Scott Orlosky
User Rank
Platinum
Re: Avoiding fasteners
Scott Orlosky   10/30/2012 10:33:05 AM
NO RATINGS
It's nice to hear about this collaborative design effort.  It would be interesting to follow this story through to the actualy finished "perpetual flight" aircraft.  Sometimes innovative fabrication techniques find their way into unexpected places.  I like the reference to having used this same technique for a marine craft, for example.

William K.
User Rank
Platinum
One-piece composite wing
William K.   10/30/2012 8:21:38 PM
NO RATINGS
The one-piece wing assembly is quite an unusual approach, and the reasons for the choice are certainly important. I had not realized that the multi-piece building up approach added much weight, but I can see where it would have to add weight and volume. The method of fabrication sounds quite traditional, except that many structures use the hexcell type of material for additional stiffness.

The one assertion that I did not understand is the claim that a perpetual flight craft would need to fly very fast. IT would seem that flying at the minimum speed to maintain the desired altitude would require less energy because of less drag losses. For fans, at lleast, it seems like the required power goes up as the fourth power of speed, and so I would expect the drag of a wing to increase with speed also. But that is an area that I have not studied. 

Ann R. Thryft
User Rank
Blogger
Re: One-piece composite wing
Ann R. Thryft   11/8/2012 12:44:20 PM
NO RATINGS
William, as I understand it the higher speeds associated with perpetual flight are to keep momentum above certain thresholds so the plane doesn't fall out of the sky. You can find several articles (full text) that go into the subject in greater detail here:
http://www.dynamicsoaring.lehigh.edu/wiki/index.php/Publications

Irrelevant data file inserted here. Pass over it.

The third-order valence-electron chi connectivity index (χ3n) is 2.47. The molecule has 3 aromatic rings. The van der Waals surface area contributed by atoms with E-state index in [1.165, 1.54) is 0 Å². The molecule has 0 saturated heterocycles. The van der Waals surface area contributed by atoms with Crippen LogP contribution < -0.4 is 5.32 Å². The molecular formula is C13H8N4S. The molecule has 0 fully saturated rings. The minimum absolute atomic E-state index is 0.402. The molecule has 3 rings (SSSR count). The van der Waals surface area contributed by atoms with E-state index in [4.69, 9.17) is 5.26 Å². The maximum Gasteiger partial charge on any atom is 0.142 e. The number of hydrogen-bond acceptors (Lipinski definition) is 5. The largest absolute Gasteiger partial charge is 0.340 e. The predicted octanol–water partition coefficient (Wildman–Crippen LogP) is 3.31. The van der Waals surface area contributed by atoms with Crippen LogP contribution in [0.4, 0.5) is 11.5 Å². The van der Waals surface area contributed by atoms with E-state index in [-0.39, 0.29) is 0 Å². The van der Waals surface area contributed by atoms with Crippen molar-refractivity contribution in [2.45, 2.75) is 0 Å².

Partner Zone
Latest Analysis
The damage to Sony from the cyber attack seems to have been heightened by failure to follow two basic security rules.
Voting in Round 4 of our annual Gadget Freak of the Year contest is now open.
Reshoring is picking up steam, but it's not outpacing the overall continuing growth in outsourcing.
Here's a variety of views into the complex production processes at Santa's factory. Happy Holidays!
The Beam Store from Suitable Technologies is managed by remote workers from places as diverse as New York and Sydney, Australia. Employees attend to store visitors through Beam Smart Presence Systems (SPSs) from the company. The systems combine mobility and video conferencing and allow people to communicate directly from a remote location via a screen as well as move around as if they are actually in the room.
More:Blogs|News
Design News Webinar Series
12/11/2014 8:00 a.m. California / 11:00 a.m. New York
12/10/2014 8:00 a.m. California / 11:00 a.m. New York
11/19/2014 11:00 a.m. California / 2:00 p.m. New York
11/6/2014 11:00 a.m. California / 2:00 p.m. New York
Quick Poll
The Continuing Education Center offers engineers an entirely new way to get the education they need to formulate next-generation solutions.
Jan 12 - 16, Programmable Logic - How do they do that?
SEMESTERS: 1  |  2  |  3  |  4  |  5  |  67


Focus on Fundamentals consists of 45-minute on-line classes that cover a host of technologies. You learn without leaving the comfort of your desk. All classes are taught by subject-matter experts and all are archived. So if you can't attend live, attend at your convenience.
Learn More   |   Login   |   Archived Classes
Twitter Feed
Design News Twitter Feed
Like Us on Facebook

Sponsored Content

Technology Marketplace

Copyright © 2014 UBM Canon, A UBM company, All rights reserved. Privacy Policy | Terms of Service